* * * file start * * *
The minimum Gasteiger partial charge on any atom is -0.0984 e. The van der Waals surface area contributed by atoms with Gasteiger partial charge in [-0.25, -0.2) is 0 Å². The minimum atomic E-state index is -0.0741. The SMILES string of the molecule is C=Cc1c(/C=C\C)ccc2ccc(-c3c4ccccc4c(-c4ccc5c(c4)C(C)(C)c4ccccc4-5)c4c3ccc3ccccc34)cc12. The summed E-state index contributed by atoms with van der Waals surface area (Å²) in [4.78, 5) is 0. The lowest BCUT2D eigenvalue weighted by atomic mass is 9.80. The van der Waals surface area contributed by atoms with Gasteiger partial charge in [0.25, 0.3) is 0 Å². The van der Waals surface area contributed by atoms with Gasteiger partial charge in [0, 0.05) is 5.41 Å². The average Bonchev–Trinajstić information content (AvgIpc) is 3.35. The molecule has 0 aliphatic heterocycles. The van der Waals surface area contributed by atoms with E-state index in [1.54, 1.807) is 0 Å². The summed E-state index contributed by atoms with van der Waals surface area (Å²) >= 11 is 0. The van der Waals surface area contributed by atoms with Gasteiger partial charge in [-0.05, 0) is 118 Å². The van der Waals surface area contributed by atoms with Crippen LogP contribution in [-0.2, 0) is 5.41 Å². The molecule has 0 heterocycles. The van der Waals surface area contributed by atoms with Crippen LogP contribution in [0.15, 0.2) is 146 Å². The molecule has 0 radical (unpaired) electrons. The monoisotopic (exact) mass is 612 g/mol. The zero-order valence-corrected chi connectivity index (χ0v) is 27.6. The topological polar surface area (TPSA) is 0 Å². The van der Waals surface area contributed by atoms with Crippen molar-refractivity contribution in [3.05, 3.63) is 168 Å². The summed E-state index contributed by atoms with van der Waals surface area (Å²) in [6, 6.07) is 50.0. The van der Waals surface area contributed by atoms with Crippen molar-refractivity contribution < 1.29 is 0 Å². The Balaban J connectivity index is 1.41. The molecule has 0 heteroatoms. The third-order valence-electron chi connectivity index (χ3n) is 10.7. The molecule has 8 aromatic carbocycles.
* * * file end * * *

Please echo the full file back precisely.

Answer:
The minimum Gasteiger partial charge on any atom is -0.0984 e. The van der Waals surface area contributed by atoms with Gasteiger partial charge in [-0.25, -0.2) is 0 Å². The minimum atomic E-state index is -0.0741. The SMILES string of the molecule is C=Cc1c(/C=C\C)ccc2ccc(-c3c4ccccc4c(-c4ccc5c(c4)C(C)(C)c4ccccc4-5)c4c3ccc3ccccc34)cc12. The summed E-state index contributed by atoms with van der Waals surface area (Å²) in [4.78, 5) is 0. The lowest BCUT2D eigenvalue weighted by atomic mass is 9.80. The van der Waals surface area contributed by atoms with Gasteiger partial charge in [0.25, 0.3) is 0 Å². The van der Waals surface area contributed by atoms with Gasteiger partial charge in [0, 0.05) is 5.41 Å². The average Bonchev–Trinajstić information content (AvgIpc) is 3.35. The molecule has 0 aliphatic heterocycles. The van der Waals surface area contributed by atoms with E-state index in [1.54, 1.807) is 0 Å². The summed E-state index contributed by atoms with van der Waals surface area (Å²) >= 11 is 0. The van der Waals surface area contributed by atoms with Gasteiger partial charge in [-0.05, 0) is 118 Å². The van der Waals surface area contributed by atoms with Crippen LogP contribution in [-0.2, 0) is 5.41 Å². The molecule has 0 heterocycles. The van der Waals surface area contributed by atoms with Crippen LogP contribution in [0.15, 0.2) is 146 Å². The molecule has 0 radical (unpaired) electrons. The monoisotopic (exact) mass is 612 g/mol. The zero-order valence-corrected chi connectivity index (χ0v) is 27.6. The topological polar surface area (TPSA) is 0 Å². The van der Waals surface area contributed by atoms with Crippen molar-refractivity contribution in [3.05, 3.63) is 168 Å². The summed E-state index contributed by atoms with van der Waals surface area (Å²) in [6, 6.07) is 50.0. The van der Waals surface area contributed by atoms with Crippen molar-refractivity contribution < 1.29 is 0 Å². The Balaban J connectivity index is 1.41. The molecule has 0 heteroatoms. The third-order valence-electron chi connectivity index (χ3n) is 10.7. The molecule has 8 aromatic carbocycles.